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Williams wants to 'solve problems' not play politics as 22nd district's new congressional rep

Brandon Williams stands in front of a blurred out American flag with a red tint over it.
Brandon Williams
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Twitter
Brandon Williams 2022 elected to represent New York's 22nd Congressional District

Congressmember-elect Brandon Williams was in Washington D.C. this week for orientation as he prepares to represent New York's 22nd Congressional District. Since his win, Williams has been focusing on benefiting his constituents and party but is getting some pushback.

Only 50.7% of voters chose Williams in the close race, which presents the problem of entering a divided district. But Williams wants residents to get engaged and set aside the distortion and negative ads leading up to the election.

"I hope that the voters and citizens of Central New York will take time to get to know me and probably get to know me for the first time," Williams said. "I'm here to represent everybody. We're going to figure that out; we're going to have good constituent services to make sure that we're doing our mission in the district."

Williams said his mission is to put his business, military and energy experience to work for residents and the economy. Williams has already met with the Manufacturers Association of Central New York, a business solution nonprofit.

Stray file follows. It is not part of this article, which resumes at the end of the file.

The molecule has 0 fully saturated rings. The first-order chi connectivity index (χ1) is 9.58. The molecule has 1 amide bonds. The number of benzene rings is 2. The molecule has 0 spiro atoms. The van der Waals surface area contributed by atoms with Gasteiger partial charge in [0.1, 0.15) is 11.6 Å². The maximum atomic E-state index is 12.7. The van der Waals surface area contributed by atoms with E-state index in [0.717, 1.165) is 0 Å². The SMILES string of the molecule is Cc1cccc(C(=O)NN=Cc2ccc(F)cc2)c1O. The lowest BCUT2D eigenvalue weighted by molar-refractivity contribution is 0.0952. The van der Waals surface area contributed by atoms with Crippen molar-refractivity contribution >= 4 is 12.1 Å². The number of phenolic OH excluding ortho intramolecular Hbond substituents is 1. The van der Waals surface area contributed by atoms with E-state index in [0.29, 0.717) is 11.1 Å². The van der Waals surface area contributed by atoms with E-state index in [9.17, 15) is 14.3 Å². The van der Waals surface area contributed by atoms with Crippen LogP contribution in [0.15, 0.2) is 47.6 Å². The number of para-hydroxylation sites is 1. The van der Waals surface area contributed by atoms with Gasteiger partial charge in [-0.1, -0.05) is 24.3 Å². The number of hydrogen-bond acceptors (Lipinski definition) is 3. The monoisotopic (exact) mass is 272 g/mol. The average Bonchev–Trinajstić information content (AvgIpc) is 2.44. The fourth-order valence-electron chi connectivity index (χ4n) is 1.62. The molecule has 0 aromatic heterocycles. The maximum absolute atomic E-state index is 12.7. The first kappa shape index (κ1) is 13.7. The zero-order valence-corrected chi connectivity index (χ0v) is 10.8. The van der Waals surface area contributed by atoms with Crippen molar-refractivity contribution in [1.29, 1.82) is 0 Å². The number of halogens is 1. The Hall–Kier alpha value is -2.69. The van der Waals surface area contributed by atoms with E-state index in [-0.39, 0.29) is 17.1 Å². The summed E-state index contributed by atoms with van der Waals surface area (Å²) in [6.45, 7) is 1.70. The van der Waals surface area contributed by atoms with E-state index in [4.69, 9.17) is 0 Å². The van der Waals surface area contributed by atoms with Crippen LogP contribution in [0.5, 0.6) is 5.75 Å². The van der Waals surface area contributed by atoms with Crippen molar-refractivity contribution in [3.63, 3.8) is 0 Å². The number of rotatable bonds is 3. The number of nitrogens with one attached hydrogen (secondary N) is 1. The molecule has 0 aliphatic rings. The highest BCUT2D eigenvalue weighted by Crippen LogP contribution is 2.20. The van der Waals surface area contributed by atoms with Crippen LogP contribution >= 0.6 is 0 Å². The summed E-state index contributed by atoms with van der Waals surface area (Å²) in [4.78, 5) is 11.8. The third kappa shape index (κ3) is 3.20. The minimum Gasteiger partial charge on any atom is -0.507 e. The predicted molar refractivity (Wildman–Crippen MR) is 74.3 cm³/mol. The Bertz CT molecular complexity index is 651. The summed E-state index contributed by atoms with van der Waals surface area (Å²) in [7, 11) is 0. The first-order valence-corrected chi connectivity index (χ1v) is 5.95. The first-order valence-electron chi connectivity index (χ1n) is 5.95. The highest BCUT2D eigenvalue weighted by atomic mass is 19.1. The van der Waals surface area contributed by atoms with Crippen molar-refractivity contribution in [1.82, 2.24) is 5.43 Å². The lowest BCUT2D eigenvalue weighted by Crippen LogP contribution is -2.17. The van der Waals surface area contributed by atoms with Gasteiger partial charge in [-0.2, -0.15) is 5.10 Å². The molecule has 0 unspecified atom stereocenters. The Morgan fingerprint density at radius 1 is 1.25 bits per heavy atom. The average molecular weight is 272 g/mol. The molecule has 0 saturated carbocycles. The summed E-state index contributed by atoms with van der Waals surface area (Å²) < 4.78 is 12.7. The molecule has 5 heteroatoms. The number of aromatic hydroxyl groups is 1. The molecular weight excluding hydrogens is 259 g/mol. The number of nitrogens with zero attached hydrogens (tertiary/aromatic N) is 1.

“My message to them is: how can I be helpful?," Williams said. "What committees do you want to see us on so we can meet the needs of Central New York? That spans everything from ways and means, transportation, infrastructure with the big I-81 project, all the way to education because that’s a critical thing we have to solve to have the right workforce here in Central New York."

However, addressing inflation and energy costs might be drowned out by the political agenda of Republicans, who now have a slim majority in the house.

The caucus almost immediately announced plans to investigate President Joe Biden, his son, Hunter, Biden's border policies and the Afghanistan withdrawal. Williams said the House needs to provide accountability and oversight, but not to the point of dominating the GOP’s agenda.

“I think there are some legitimate investigations that will go forward," Williams said. "But I think overall it’s a distraction. Frankly, I’m not focused or motivated by those things. I’m here to solve problems—that’s why I ran."

Another force driving the GOP is former president Donald Trump, who, this week, announced his running again in 2024. Williams said he wants to see a Republican in the White House and has no regrets about voting for Trump twice.

“At the same time, I’ve never met him, I’ve never spoken with him and I’ve never been to a Trump event," Williams said. "I am very interested to see who else gets into the race. The message, particularly from the Empire State, is they want common sense governance, not grievance governance, and that’s quite frankly what I’m all about."

Democratic candidate Francis Conole has conceded to Williams in the race. The results should be certified by the state by Thanksgiving.

Scott Willis covers politics, local government, transportation, and arts and culture for WAER. He came to Syracuse from Detroit in 2001, where he began his career in radio as an intern and freelance reporter. Scott is honored and privileged to bring the day’s news and in-depth feature reporting to WAER’s dedicated and generous listeners. You can find him on twitter @swillisWAER and email him at srwillis@syr.edu.